Judge Hearing MJ Akbar-Priya Ramani Case Transferred

The final arguments in the MJ Akbar-Priya Ramani case will have to be made all over again.

Updated
Law
2 min read
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Additional Chief Metropolitan Magistrate Vishal Pahuja, who had been hearing the criminal defamation case by ex-Union Minister MJ Akbar against journalist Priya Ramani, has been transferred out of the Rouse Avenue Court, according to a Delhi High Court order. He will now be serving as a senior civil court judge at the district court of North East Delhi.

This implication of this development is that the final arguments in the MJ Akbar-Priya Ramani case will have to be made all over again.

The order naming Vishal Pahuja as one of the transferees reads:

“Hon’ble the Chief Justice and Judges of this Court have been pleased to make the . following postings/transfers in the Delhi Judicial Service with immediate effect (sic).”   

The defamation case against journalist Priya Ramani was brought on by MJ Akbar in 2018. The case has been underway since then.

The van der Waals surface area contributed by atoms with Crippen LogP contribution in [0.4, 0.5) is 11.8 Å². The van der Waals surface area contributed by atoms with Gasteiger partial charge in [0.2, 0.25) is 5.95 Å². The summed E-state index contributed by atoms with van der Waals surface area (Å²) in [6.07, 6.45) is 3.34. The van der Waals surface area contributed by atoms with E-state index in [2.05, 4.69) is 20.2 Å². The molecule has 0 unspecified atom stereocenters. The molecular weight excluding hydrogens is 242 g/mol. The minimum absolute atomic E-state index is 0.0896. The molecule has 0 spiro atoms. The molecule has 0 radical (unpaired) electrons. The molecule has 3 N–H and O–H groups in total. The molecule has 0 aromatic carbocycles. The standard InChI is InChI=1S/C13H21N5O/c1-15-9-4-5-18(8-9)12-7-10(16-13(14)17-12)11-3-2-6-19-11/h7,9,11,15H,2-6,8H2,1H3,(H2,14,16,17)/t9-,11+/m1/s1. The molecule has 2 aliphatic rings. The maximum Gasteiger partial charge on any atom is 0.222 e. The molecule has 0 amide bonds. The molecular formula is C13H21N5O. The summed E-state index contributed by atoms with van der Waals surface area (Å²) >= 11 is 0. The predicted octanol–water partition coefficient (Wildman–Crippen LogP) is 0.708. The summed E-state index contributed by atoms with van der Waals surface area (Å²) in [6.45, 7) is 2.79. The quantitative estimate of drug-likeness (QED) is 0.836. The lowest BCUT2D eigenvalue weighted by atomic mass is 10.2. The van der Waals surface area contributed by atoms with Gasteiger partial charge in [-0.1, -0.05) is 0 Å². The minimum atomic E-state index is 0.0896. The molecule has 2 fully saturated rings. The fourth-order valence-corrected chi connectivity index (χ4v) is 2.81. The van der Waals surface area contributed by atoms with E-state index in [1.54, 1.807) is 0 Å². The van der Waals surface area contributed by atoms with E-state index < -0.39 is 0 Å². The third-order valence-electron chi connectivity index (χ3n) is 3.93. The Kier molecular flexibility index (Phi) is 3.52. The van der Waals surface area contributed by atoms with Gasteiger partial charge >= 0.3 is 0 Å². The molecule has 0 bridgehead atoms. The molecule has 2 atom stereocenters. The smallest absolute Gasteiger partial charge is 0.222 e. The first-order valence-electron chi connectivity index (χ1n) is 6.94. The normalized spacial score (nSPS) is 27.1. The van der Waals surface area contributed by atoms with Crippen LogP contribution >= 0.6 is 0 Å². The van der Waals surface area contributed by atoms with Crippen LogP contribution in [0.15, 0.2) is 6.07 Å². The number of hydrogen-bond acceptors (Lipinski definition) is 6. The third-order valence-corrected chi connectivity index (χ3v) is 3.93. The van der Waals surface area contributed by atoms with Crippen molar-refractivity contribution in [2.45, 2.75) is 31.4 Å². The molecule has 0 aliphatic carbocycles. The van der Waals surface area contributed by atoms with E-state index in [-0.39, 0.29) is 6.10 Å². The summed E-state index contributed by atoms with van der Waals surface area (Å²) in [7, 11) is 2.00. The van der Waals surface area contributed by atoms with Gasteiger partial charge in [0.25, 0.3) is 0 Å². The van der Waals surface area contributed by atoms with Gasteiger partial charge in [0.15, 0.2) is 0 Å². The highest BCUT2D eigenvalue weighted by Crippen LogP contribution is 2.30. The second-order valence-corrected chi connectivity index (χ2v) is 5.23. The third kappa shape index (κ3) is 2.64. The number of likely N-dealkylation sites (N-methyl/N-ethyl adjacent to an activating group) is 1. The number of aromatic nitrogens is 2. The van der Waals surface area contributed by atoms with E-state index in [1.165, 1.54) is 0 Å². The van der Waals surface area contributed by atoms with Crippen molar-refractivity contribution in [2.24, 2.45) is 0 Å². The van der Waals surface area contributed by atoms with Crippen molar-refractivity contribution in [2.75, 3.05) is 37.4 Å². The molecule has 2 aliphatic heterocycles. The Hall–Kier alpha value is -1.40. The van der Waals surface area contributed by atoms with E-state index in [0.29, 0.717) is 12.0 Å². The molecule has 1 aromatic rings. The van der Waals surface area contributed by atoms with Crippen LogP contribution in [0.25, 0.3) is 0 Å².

Rebecca John, appearing for Ramani, had already concluded her final arguments in the case, on 19 September. Senior advocate Geeta Luthra, appearing for ex-Union Minister MJ Akbar had on Tuesday, 10 November, commenced her rejoinder arguments in the case before ACMM Vishal Pahuja.

When the Case Was Almost Transferred

Previously on 13 October, Vishal Pahuja had cited the Supreme Court’s directions and said that only the matters filed against MPs and MLAs can be listed before the Rouse Avenue Court, where the defamation case brought on by MJ Akbar against journalist Priya Ramani was being heard so far. The matter had then gone to District and Sessions Court Judge Sujata Kohli for appropriate orders.

However, on 22 October, the district and sessions court had confirmed that the criminal defamation case filed by former Union minister MJ Akbar against journalist Priya Ramani will continue before the Rouse Avenue Court.

About the Case

In a 2017 article about sexual predators at workplace, written for the Vogue, Ramani had described her own ordeal of having been sexually harassed by a former boss. A year later, in the wake of the #MeToo Movement, Ramani had alleged on social media that the former boss had, in fact, been Akbar.

Akbar had subsequently filed a criminal defamation case against Ramani, asserting that Ramani’s allegations were false and that the article had cost him his “stellar reputation”, even though only the initial part of the article, and not the article, in it’s entirety, had been about Akbar.

In her final arguments, Rebecca John, appearing for Ramani, had pointed out that Ramani had pleaded “truth” as her defence, “made in good faith, in public interest, and for public good”, and had gone on to cite exceptions 1 and 9 interlinked with exception 3 to Section 499 of the Indian Penal Code.

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